Also, the SiC ARC material may be used as a moisture barrier. The CMP process is typically a wet process. Because moisture can corrupt a substrate circuit, some layer needs to be moisture resistant. If, for instance, the SiC ARC is used as a polish stop, then as an upper layer, the SiC ARC would desirably act as a moisture barrier.
Also, a SiC etch stop of about 720 Å thick could be used with a top dielectric layer thickness of about 6500 Å or about 7300 Å. Because the reflectivity pattern repeats in this zone, other layer thicknesses not charted could be used and the thicknesses shown in
Because the SiC of the present invention may be used in proximity to conductive materials, such a copper, that are prone to diffusion through adjacent layers, it is preferable that the SiC be diffusion resistant, as well.
The present invention further provides a substrate processing system having a plasma reactor including a chamber, a reaction zone in the chamber, a substrate holder for positioning a substrate in the reaction zone, and a vacuum system. The processing system further comprises a gas/liquid distribution system connecting the reaction zone of the vacuum chamber that supplies an silane-based compound, an inert gas, and an RF generator coupled to the gas distribution system for generating a plasma in the reaction zone. The processing system further includes a controller comprising a computer for controlling the plasma reactor, the gas distribution system, the RF generator, and a memory coupled to the controller, the memory comprising a computer usable medium including a computer readable program code for selecting the process steps for depositing a low dielectric constant film with a plasma of an silane-based compound.
The processing system may further comprise in one embodiment computer readable program code for selecting the process steps for depositing a barrier layer and/or etch stop of the silane-based compound, depositing a different dielectric layer, and optionally depositing a capping passivation layer of the silane-based compound.
While foregoing is directed to the preferred embodiment of the present invention, other and further embodiments of the invention may be devised without departing from the basis scope thereof, and the scope thereof is determined by the claims that follow. Furthermore, in this specification, including particularly the claims, the use of “comprising” with “a” or “the”, and variations thereof means that the item(s) or list(s) referenced includes at least the enumerated item(s) or list(s) and furthermore may include a plurality of the enumerated item(s) or list(s), unless otherwise stated. Also, any disclosure of methods, including the claims, are presented in a logical order, but are not restricted to the sequence disclosed unless specifically stated.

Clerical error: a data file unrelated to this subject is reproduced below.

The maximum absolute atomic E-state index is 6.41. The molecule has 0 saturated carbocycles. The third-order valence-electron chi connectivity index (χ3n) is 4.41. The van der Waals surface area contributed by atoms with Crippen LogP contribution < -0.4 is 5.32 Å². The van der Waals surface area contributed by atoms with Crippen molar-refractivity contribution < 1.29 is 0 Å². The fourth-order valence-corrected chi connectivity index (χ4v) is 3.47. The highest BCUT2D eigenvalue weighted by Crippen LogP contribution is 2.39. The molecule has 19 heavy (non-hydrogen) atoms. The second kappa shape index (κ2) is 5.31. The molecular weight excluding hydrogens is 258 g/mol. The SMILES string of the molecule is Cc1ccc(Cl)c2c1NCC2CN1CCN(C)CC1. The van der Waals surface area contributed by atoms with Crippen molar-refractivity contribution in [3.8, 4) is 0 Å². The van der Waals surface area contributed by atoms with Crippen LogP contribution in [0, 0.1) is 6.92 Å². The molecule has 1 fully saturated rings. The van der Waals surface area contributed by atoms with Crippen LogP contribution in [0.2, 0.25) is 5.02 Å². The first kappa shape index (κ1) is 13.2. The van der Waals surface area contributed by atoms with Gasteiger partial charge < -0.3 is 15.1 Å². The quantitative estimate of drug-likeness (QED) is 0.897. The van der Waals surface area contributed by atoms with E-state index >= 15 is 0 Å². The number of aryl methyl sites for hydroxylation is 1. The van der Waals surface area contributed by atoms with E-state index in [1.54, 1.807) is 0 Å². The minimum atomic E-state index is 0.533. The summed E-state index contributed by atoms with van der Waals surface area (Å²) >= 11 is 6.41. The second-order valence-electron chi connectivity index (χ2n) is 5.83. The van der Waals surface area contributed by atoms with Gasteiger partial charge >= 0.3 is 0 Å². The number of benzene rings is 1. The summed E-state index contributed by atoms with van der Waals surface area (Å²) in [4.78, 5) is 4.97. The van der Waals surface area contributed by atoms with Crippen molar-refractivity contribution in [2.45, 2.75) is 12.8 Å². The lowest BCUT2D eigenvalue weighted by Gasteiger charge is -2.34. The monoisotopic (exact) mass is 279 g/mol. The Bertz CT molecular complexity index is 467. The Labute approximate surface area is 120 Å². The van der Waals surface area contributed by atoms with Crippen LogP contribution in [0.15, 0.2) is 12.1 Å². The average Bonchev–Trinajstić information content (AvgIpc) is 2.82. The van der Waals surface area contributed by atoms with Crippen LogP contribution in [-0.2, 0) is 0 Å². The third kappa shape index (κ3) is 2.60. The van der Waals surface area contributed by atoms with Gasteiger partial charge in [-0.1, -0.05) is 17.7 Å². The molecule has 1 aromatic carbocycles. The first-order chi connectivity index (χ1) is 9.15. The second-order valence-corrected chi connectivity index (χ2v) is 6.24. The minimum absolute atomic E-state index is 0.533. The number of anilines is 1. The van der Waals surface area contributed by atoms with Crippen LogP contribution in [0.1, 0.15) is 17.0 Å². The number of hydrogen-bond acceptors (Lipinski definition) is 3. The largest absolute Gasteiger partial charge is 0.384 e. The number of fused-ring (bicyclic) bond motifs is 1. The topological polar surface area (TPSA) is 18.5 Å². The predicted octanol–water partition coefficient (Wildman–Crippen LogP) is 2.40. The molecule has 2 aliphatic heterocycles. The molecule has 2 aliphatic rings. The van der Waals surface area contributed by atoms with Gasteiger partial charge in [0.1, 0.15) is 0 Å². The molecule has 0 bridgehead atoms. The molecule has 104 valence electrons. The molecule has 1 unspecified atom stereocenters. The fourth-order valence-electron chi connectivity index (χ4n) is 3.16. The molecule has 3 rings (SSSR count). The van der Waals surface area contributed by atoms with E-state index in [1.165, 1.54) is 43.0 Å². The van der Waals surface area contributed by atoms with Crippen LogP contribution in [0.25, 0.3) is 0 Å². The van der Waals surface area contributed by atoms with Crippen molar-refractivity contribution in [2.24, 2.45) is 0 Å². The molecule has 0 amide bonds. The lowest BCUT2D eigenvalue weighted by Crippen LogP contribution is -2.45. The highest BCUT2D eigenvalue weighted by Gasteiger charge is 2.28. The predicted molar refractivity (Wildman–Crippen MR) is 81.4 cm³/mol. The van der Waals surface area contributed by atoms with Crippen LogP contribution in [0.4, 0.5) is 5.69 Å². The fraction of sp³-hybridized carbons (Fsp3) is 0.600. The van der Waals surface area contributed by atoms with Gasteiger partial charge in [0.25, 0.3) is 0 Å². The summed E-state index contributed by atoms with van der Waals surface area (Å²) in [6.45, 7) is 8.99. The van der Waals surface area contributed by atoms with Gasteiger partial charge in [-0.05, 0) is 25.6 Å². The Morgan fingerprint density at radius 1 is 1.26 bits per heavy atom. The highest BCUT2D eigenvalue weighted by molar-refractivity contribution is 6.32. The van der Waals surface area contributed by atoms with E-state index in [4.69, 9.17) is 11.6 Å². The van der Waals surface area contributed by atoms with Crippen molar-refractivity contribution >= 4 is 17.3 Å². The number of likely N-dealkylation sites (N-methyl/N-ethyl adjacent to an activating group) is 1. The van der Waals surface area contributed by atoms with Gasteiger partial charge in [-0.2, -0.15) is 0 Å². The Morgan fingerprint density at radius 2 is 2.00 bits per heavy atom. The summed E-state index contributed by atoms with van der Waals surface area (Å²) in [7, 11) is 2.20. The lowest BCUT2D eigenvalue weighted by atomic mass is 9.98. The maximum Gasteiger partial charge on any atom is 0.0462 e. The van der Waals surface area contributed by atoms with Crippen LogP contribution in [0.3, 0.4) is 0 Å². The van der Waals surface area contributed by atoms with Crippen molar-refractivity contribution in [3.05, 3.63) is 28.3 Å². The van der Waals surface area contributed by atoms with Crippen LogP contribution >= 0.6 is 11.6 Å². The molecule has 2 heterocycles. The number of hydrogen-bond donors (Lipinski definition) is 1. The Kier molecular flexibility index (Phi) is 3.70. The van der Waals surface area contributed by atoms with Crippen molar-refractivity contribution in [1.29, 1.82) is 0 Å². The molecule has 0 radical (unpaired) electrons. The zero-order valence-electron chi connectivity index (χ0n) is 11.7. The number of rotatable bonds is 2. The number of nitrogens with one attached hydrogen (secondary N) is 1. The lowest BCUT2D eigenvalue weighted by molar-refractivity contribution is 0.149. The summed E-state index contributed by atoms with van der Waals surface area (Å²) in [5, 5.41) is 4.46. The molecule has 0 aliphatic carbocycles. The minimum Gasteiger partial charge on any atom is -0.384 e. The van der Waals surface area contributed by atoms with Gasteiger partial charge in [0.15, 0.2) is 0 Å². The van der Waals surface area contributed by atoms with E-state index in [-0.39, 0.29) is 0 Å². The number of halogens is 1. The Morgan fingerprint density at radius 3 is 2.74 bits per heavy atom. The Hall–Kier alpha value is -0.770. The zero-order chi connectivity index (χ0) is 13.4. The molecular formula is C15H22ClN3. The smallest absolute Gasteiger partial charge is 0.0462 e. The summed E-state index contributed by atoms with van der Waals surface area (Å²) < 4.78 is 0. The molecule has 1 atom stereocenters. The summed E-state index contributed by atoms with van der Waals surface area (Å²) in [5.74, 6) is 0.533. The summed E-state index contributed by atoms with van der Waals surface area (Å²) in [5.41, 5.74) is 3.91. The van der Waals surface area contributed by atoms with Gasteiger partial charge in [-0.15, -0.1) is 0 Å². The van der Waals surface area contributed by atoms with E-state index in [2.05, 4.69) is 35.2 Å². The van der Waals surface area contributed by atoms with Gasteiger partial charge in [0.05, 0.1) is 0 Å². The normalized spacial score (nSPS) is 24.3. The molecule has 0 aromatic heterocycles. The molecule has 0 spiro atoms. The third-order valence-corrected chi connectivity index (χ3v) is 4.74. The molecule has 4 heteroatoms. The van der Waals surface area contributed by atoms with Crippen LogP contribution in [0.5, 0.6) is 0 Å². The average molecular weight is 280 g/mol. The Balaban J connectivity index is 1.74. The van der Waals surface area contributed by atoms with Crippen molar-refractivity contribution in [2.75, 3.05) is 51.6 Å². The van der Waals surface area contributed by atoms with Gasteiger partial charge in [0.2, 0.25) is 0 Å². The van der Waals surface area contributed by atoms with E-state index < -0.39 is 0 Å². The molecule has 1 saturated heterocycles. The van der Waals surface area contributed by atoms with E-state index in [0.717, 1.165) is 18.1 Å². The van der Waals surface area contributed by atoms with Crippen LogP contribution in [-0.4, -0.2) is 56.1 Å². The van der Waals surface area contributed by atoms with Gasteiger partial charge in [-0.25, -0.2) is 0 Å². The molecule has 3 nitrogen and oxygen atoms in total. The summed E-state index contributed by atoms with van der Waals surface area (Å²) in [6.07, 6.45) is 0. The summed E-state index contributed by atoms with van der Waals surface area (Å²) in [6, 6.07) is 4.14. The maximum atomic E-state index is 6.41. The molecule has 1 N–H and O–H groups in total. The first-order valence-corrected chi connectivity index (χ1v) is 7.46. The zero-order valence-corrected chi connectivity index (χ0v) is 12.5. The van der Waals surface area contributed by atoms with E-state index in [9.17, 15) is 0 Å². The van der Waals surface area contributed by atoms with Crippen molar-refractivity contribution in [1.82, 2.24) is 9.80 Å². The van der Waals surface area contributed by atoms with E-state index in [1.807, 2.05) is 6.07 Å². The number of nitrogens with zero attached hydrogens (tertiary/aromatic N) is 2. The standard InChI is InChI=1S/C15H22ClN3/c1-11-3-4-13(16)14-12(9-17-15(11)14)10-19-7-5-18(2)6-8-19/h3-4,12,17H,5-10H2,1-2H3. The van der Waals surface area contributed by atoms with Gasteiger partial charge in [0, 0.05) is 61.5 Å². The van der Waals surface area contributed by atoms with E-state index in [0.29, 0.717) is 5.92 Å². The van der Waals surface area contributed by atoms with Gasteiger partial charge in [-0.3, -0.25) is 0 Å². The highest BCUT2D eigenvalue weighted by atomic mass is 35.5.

While the foregoing is directed to embodiments of the present invention, other and further embodiments of the invention may be devised without departing from the basic scope thereof, and the scope thereof is determined by the claims that follow.
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|U.S. Classification||438/761, 438/740, 438/778, 438/689, 257/E21.054, 438/952, 257/E23.167, 257/E21.576, 257/E21.266, 257/E21.579, 438/780, 438/355, 438/931, 257/E21.101, 438/763, 438/395, 438/702, 257/E21.029, 438/636, 438/758|
|International Classification||H01L21/027, H01L21/768, C23C16/32, C30B25/10, H01L23/532, H01L21/314, H01L21/205, H01L21/04|
|Cooperative Classification||H01L2924/0002, Y10S438/931, Y10S438/952, H01L21/76801, H01L21/0276, C23C16/325, H01L23/53238, H01L23/5329, H01L21/76834, H01L21/0445, H01L21/76829, H01L23/53228, C30B25/105, H01L21/76807, H01L21/314, H01L21/02529, H01L21/02447, H01L21/02378, H01L21/0262|
|European Classification||C30B25/10B, H01L21/768B10, H01L23/532M1C, H01L21/768B10S, H01L21/314, H01L21/027B6B4, H01L21/768B2D, H01L23/532M1C4, H01L23/532N, C23C16/32B, H01L21/768B|
|Oct 9, 2003||AS||Assignment|
Owner name: APPLIED MATERIALS, INC., CALIFORNIA
Free format text: ASSIGNMENT OF ASSIGNORS INTEREST;ASSIGNORS:BENCHER, CHRISTOPHER;FENG, JOE;SHEK, MEI-YEE;AND OTHERS;REEL/FRAME:014606/0382;SIGNING DATES FROM 19990106 TO 19990112
|Aug 29, 2006||CC||Certificate of correction|
|Sep 12, 2006||CC||Certificate of correction|
|Mar 20, 2009||FPAY||Fee payment|
Year of fee payment: 4
|Mar 18, 2013||FPAY||Fee payment|
Year of fee payment: 8